The course roster showed 21 students enrolled, a loss of one from last week’s 22; 17 participated in online discussion during the week. An online office hour was held on Monday, 26 November 2018; no students attended.
Students are reminded that another office hour is scheduled for tonight, Monday, 3 December 2018, at 6pm Central Standard Time. Students are also reminded that the following assignments are due before the end of day (Mountain Standard Time) on 9 December 2018:
On 9 November 2018, Mark Garrett Cooper and John Marx’s “Why We Love to Hate English Professors” appeared in the online Chronicle of Higher Education. In the piece, Cooper and Marx argue that prevailing disdain for English as an academic discipline–depicted in the article, as one commentator (unoso) notes, as largely equivalent to literary studies–emerges from professorial myopia and self-centeredness. They do so though noting contemporary screeds against English departments’ tendencies to position themselves as insidiously interdisciplinary before moving into a gloss of the recent historical circumstances that have conduced to the departments’ attempts to broaden their sphere of influence amid conflicting demands placed upon them. The authors move on to note the fallacies of the various approaches take to solve the problems of English departments (including an acknowledgement that there are multiple lines of study within English programs already) and conclude with a relatively weak call to collaboration that ultimately reads unsatisfyingly.
There is some substantiation for the authors’ claim that English departments tend to see themselves as something like the centers of university study. As both the authors and one commentator on the article, BrainyPirate, motions towards, English is one of the few common areas of study, although the Cooper and Marx note that the commonality is diminishing. They echo Timothy Carens’s 2010 College English article, “Serpents in the Garden: English Professors in Contemporary Film and Television,” which notes, among others, that the experience of first-year composition is one of the few commonplaces across majors and colleges. As such, per Carens, English classes can be used synecdochally for college as a whole, accounting for the prevalence of English professors in media. Since media tends to reflect the tastes of those with disposable time and income to consume it (i.e., college students and those not long out of college, in common conception), those professors are often figured as antagonistic if not predatory. In addition to some scholarly justification for figuring English as the center of the university, then, there is also some explanation for the prevailing disdain or distaste for those who would be scholars of it. In effect, Cooper and Marx are correct–though they are not new in making their assertion.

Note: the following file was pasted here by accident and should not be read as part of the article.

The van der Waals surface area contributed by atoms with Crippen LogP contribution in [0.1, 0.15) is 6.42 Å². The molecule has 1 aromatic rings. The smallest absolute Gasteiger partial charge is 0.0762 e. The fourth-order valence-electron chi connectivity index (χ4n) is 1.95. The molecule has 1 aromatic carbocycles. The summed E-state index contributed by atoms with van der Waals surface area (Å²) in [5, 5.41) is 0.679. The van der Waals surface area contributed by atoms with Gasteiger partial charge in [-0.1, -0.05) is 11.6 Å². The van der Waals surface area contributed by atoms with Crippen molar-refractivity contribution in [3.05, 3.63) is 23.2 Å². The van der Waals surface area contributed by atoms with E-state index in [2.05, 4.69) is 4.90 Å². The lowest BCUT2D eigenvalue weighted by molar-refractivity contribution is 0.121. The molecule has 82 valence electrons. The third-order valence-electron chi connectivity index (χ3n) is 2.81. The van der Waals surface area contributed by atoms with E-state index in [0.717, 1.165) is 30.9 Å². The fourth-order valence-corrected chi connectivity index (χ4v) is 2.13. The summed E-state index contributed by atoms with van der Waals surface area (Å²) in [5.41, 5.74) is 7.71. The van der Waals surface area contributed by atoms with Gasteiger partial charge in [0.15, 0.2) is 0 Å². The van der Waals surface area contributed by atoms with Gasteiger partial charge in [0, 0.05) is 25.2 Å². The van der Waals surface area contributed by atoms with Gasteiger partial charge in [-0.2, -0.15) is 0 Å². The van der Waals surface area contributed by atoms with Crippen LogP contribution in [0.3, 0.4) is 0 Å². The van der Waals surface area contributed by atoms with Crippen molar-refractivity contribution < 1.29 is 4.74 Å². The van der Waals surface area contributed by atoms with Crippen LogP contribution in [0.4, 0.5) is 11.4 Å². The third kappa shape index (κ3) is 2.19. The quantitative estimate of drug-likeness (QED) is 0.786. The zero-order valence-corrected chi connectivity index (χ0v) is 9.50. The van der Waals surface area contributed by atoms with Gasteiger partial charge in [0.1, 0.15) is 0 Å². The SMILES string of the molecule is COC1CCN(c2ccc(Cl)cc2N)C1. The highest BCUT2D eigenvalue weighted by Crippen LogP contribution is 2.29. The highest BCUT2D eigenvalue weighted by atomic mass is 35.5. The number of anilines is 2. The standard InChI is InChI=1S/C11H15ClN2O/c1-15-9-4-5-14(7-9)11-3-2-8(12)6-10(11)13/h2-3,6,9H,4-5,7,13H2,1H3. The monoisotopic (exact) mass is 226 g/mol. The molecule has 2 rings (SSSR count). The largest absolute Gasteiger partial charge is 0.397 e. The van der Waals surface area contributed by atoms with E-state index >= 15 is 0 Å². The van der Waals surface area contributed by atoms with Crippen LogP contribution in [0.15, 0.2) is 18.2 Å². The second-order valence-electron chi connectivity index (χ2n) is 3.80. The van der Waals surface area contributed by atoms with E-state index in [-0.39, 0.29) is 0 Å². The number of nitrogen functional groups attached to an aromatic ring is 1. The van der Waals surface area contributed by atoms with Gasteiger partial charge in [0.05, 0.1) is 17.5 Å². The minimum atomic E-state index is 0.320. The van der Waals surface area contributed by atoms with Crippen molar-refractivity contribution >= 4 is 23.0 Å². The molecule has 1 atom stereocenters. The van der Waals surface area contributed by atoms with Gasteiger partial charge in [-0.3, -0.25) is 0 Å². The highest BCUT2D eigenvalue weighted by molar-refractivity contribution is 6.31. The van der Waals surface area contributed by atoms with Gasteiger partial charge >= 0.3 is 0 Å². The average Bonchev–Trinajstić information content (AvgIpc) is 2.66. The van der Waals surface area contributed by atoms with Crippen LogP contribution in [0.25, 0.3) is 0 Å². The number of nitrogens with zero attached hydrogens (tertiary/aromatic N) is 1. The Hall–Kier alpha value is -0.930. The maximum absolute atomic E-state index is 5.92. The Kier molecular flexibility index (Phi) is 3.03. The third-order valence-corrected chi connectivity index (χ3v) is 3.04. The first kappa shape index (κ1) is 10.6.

The thing that gives me cause to wonder, though, is that the same does not hold true for math professors. They are not so roundly disdained as English professors, though sitting for college math classes is at least as common an exercise as sitting for English classes is, math is seen as a thing people “just aren’t good at” as much as formal English is, the kind of math typically associated with college math classes is seen as perhaps less vital to daily life than even literary study is (I see signs bragging about it being “Another day I didn’t use algebra,” but never boasting of “Another day I didn’t read”). There is less romanticism about math professors, I find, and less a concept that they are threatening–though I will note that the only professors I have ever seen come to blows were math professors, save for those who taught combat arts (but the latter fought in a contest setting, while the former brawled in the hallway).
I am not saying math professors should operate under an onus. They should not, any more than English professors should. It is simply strange to me that they do not, when others do.
Following the cancellation from last week, class resumed with consideration of earlier meetings’ events and the exercise from the online presentation that replaced the previous class meeting. It turned afterward to a review of formatting before plunging into discussion of upcoming assignments. Students were afforded time to work on their projects.
The class met as scheduled, at 1800 in Room 106 of the San Antonio campus. The course roster showed 11 students enrolled, unchanged from previous weeks. Eight attended; student participation was adequate. An online office hour was held on Monday, 26 November 2018; no students attended.
Students are reminded that another office hour is scheduled for Monday, 3 December 2018, at 6pm Central Standard Time. Students are also reminded that the following assignments are due before the end of day (Mountain Standard Time) on 9 December 2018:
Discussion Threads: Beginning Research and Introduction to APA (3 posts/thread, rubric online)
Proposal and Summary, due online as a Word document